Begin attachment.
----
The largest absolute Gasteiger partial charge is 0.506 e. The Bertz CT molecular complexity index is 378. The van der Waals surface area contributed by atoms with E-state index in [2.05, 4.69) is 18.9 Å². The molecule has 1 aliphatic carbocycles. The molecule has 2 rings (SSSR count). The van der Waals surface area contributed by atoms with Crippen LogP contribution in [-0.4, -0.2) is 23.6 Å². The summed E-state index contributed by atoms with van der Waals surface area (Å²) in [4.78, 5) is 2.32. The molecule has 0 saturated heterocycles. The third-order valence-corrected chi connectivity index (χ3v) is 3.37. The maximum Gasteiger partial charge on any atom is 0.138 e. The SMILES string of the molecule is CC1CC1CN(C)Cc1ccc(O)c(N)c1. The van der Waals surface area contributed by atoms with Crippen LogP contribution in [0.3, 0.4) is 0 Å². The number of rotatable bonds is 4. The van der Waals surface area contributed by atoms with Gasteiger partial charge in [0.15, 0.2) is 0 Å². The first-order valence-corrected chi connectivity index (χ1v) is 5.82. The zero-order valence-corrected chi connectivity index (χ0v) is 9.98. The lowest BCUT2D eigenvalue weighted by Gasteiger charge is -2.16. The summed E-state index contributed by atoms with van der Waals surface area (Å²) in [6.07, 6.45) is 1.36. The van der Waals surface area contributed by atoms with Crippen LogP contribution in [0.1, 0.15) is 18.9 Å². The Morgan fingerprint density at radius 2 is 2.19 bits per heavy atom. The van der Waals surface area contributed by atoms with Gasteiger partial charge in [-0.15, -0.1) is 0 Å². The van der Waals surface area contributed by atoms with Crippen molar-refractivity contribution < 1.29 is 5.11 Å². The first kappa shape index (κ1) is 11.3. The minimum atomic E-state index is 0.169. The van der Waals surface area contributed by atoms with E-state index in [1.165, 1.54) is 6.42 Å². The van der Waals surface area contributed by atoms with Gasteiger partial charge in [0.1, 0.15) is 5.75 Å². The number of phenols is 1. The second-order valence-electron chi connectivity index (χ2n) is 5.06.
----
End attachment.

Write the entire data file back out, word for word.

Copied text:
The largest absolute Gasteiger partial charge is 0.506 e. The Bertz CT molecular complexity index is 378. The van der Waals surface area contributed by atoms with E-state index in [2.05, 4.69) is 18.9 Å². The molecule has 1 aliphatic carbocycles. The molecule has 2 rings (SSSR count). The van der Waals surface area contributed by atoms with Crippen LogP contribution in [-0.4, -0.2) is 23.6 Å². The summed E-state index contributed by atoms with van der Waals surface area (Å²) in [4.78, 5) is 2.32. The molecule has 0 saturated heterocycles. The third-order valence-corrected chi connectivity index (χ3v) is 3.37. The maximum Gasteiger partial charge on any atom is 0.138 e. The SMILES string of the molecule is CC1CC1CN(C)Cc1ccc(O)c(N)c1. The van der Waals surface area contributed by atoms with Crippen LogP contribution in [0.3, 0.4) is 0 Å². The number of rotatable bonds is 4. The van der Waals surface area contributed by atoms with Gasteiger partial charge in [0.15, 0.2) is 0 Å². The first-order valence-corrected chi connectivity index (χ1v) is 5.82. The zero-order valence-corrected chi connectivity index (χ0v) is 9.98. The lowest BCUT2D eigenvalue weighted by Gasteiger charge is -2.16. The summed E-state index contributed by atoms with van der Waals surface area (Å²) in [6.07, 6.45) is 1.36. The van der Waals surface area contributed by atoms with Crippen LogP contribution in [0.1, 0.15) is 18.9 Å². The Morgan fingerprint density at radius 2 is 2.19 bits per heavy atom. The van der Waals surface area contributed by atoms with Gasteiger partial charge in [-0.15, -0.1) is 0 Å². The van der Waals surface area contributed by atoms with Crippen molar-refractivity contribution < 1.29 is 5.11 Å². The first kappa shape index (κ1) is 11.3. The minimum atomic E-state index is 0.169. The van der Waals surface area contributed by atoms with E-state index in [1.165, 1.54) is 6.42 Å². The van der Waals surface area contributed by atoms with Gasteiger partial charge in [0.1, 0.15) is 5.75 Å². The number of phenols is 1. The second-order valence-electron chi connectivity index (χ2n) is 5.06.